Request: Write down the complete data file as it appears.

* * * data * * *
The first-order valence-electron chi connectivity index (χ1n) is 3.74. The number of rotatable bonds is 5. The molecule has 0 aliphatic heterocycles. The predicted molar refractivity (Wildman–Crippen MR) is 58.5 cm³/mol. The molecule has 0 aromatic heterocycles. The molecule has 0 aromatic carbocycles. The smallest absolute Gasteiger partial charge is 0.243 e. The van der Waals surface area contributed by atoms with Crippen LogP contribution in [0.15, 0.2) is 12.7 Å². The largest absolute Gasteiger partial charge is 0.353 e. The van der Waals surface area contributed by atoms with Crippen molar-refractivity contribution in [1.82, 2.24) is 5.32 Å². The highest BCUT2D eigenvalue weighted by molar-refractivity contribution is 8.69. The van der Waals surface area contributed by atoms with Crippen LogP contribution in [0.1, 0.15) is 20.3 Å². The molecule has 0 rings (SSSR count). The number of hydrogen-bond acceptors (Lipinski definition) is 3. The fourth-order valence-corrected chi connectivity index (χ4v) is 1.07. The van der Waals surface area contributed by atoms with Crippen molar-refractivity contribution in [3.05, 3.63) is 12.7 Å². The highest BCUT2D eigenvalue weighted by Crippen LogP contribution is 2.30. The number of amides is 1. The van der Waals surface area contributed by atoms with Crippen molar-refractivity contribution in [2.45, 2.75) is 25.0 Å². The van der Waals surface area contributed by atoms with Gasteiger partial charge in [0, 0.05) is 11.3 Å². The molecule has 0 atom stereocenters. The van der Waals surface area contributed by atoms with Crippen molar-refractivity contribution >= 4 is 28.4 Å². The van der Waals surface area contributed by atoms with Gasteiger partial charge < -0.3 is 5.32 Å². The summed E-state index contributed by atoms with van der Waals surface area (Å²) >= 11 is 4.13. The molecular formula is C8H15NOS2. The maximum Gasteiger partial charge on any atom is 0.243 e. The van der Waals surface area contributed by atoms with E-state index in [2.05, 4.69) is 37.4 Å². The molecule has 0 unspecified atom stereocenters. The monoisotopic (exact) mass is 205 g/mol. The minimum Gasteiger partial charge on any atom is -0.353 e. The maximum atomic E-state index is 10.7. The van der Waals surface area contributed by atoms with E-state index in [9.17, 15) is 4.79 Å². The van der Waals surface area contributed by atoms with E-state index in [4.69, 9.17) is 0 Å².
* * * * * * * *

The first-order valence-electron chi connectivity index (χ1n) is 3.74. The number of rotatable bonds is 5. The molecule has 0 aliphatic heterocycles. The predicted molar refractivity (Wildman–Crippen MR) is 58.5 cm³/mol. The molecule has 0 aromatic heterocycles. The molecule has 0 aromatic carbocycles. The smallest absolute Gasteiger partial charge is 0.243 e. The van der Waals surface area contributed by atoms with Crippen LogP contribution in [0.15, 0.2) is 12.7 Å². The largest absolute Gasteiger partial charge is 0.353 e. The van der Waals surface area contributed by atoms with Crippen molar-refractivity contribution in [1.82, 2.24) is 5.32 Å². The highest BCUT2D eigenvalue weighted by molar-refractivity contribution is 8.69. The van der Waals surface area contributed by atoms with Crippen LogP contribution in [0.1, 0.15) is 20.3 Å². The molecule has 0 rings (SSSR count). The number of hydrogen-bond acceptors (Lipinski definition) is 3. The fourth-order valence-corrected chi connectivity index (χ4v) is 1.07. The van der Waals surface area contributed by atoms with Crippen molar-refractivity contribution in [3.05, 3.63) is 12.7 Å². The highest BCUT2D eigenvalue weighted by Crippen LogP contribution is 2.30. The number of amides is 1. The van der Waals surface area contributed by atoms with Crippen molar-refractivity contribution in [2.45, 2.75) is 25.0 Å². The van der Waals surface area contributed by atoms with Gasteiger partial charge in [0, 0.05) is 11.3 Å². The molecule has 0 atom stereocenters. The van der Waals surface area contributed by atoms with Crippen molar-refractivity contribution >= 4 is 28.4 Å². The van der Waals surface area contributed by atoms with Gasteiger partial charge < -0.3 is 5.32 Å². The summed E-state index contributed by atoms with van der Waals surface area (Å²) >= 11 is 4.13. The molecular formula is C8H15NOS2. The maximum Gasteiger partial charge on any atom is 0.243 e. The van der Waals surface area contributed by atoms with E-state index in [2.05, 4.69) is 37.4 Å². The molecule has 0 unspecified atom stereocenters. The monoisotopic (exact) mass is 205 g/mol. The minimum Gasteiger partial charge on any atom is -0.353 e. The maximum atomic E-state index is 10.7. The van der Waals surface area contributed by atoms with E-state index in [9.17, 15) is 4.79 Å². The van der Waals surface area contributed by atoms with E-state index in [4.69, 9.17) is 0 Å².